A recent study completed by Bentall Kennedy stated that U.S. LEED-certified projects command 3.7% more in rent and have 4% higher occupancy rates than noncertified buildings, on average. The study used 10 years of data collected by the real estate company. The analysis also found that ENERGY STAR-certified buildings can collect 2.7% more in rent and 9.5% higher occupancies. Thus, supporting the idea that energy efficient buildings are make for greater tenant satisfaction.
A study by the CoStar group supported this claim and showed that green buildings outperform traditional buildings in sale prices as well as occupancy and rental rates. This study found that LEED-certified buildings get, on average, $11.24 more per square foot and have 3.8 percent higher occupancy rates.
The increased rents and higher occupancies that the study reported can provide property owners with an 8%-10% increase in asset value. These statistics certainly prove that investing in energy efficient buildings is worthwhile for property owners.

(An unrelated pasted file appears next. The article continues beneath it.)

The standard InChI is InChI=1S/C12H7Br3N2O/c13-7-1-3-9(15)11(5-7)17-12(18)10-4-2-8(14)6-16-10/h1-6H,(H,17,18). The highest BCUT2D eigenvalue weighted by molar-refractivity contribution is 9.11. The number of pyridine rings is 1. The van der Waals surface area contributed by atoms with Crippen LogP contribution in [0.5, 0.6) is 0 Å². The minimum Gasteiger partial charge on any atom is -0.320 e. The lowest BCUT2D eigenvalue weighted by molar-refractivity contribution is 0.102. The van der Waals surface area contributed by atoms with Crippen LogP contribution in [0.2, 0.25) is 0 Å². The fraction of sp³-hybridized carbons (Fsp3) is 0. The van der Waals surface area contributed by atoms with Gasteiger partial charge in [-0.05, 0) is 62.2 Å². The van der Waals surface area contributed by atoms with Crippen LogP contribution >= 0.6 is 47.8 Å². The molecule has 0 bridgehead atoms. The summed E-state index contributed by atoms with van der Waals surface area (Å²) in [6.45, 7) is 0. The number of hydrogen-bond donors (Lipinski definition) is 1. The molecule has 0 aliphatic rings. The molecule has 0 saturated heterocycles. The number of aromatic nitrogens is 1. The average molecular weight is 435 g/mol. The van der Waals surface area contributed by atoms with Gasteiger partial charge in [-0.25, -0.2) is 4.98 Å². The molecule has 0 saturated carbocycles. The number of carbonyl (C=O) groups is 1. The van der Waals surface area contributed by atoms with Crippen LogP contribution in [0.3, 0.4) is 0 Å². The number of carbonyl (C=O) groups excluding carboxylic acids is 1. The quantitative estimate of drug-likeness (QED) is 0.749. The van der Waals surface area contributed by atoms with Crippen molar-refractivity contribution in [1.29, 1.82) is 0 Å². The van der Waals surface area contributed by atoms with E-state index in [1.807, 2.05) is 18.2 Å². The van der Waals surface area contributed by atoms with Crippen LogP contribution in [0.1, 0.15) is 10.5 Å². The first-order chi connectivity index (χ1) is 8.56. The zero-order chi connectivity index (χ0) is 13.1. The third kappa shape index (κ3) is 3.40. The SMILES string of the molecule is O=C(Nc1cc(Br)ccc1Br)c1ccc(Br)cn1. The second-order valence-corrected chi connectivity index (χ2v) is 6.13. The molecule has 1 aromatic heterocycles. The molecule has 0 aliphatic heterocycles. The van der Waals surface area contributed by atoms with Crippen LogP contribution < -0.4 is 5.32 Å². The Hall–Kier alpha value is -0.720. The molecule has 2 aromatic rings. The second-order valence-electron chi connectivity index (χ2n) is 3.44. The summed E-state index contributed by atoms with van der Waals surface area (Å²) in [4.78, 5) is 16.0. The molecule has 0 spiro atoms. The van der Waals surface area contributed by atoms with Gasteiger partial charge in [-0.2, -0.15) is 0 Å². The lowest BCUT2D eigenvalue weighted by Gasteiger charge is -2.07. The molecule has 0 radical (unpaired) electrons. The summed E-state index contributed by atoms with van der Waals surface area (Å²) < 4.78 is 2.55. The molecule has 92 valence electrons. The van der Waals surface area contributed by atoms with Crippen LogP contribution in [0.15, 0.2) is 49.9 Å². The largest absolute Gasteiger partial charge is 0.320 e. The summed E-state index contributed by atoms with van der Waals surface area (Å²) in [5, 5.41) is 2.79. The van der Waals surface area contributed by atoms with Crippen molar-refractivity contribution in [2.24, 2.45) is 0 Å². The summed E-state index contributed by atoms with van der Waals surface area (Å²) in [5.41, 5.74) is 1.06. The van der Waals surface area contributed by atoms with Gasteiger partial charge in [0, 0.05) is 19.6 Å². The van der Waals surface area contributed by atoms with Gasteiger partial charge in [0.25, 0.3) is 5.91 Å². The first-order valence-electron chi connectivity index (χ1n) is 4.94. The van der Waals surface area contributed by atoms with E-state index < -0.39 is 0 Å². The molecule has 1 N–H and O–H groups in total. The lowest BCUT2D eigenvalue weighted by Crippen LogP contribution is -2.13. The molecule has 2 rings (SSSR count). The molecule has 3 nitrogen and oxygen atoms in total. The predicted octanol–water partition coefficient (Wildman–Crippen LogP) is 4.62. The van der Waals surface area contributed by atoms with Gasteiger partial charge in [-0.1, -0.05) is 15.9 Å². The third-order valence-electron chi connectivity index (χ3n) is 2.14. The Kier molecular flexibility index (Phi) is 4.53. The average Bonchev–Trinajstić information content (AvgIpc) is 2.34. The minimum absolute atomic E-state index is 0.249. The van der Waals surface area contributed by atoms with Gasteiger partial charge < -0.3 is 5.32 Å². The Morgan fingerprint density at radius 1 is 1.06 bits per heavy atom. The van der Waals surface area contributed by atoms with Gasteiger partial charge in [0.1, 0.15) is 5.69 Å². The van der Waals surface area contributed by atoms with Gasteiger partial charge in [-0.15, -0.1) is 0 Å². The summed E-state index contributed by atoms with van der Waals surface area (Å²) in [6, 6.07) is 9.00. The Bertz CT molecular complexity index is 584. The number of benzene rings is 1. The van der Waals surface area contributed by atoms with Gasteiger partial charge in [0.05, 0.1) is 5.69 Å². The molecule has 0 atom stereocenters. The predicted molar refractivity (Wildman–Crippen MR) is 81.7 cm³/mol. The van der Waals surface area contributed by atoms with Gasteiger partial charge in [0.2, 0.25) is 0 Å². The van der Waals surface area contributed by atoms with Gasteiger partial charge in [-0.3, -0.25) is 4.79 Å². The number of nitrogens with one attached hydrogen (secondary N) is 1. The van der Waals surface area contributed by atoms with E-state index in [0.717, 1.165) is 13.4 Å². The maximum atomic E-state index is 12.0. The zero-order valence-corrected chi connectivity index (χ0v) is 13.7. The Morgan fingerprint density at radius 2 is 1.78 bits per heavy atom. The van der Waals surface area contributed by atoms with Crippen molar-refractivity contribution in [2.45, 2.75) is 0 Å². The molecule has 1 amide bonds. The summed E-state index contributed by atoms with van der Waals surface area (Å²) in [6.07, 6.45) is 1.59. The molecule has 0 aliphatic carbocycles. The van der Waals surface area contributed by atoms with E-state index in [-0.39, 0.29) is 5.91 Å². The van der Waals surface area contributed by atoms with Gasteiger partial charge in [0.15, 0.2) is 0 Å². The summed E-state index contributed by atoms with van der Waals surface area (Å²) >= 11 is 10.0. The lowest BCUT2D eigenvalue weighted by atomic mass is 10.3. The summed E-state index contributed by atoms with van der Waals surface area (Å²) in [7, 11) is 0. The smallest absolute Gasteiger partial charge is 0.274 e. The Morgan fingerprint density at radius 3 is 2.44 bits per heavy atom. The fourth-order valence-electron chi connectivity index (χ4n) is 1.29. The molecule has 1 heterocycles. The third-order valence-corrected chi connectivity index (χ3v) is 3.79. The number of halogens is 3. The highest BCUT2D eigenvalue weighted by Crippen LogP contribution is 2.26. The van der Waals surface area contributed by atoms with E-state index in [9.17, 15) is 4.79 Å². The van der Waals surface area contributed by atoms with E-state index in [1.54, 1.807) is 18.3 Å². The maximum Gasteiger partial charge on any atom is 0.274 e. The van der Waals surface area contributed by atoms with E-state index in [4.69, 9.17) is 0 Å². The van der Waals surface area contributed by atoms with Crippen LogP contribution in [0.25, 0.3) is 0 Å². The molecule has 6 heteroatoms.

Tax credits can also impact an owner’s decision as to whether or not to invest in LEED-certification. A 2016 CIT Group survey called Commercial Real Estate Outlook found that many owners site tax incentives as reasons for investing in energy efficient buildings. The same CIT survey also showed that the industry as a whole is more interested in investigating green investment strategies.
Certain municipalities demand specific green features or a specific level of energy efficient certification for all new construction. This could explain the industry trend in moving towards green investment strategies. However, some owners voluntarily include green features as part of the building design.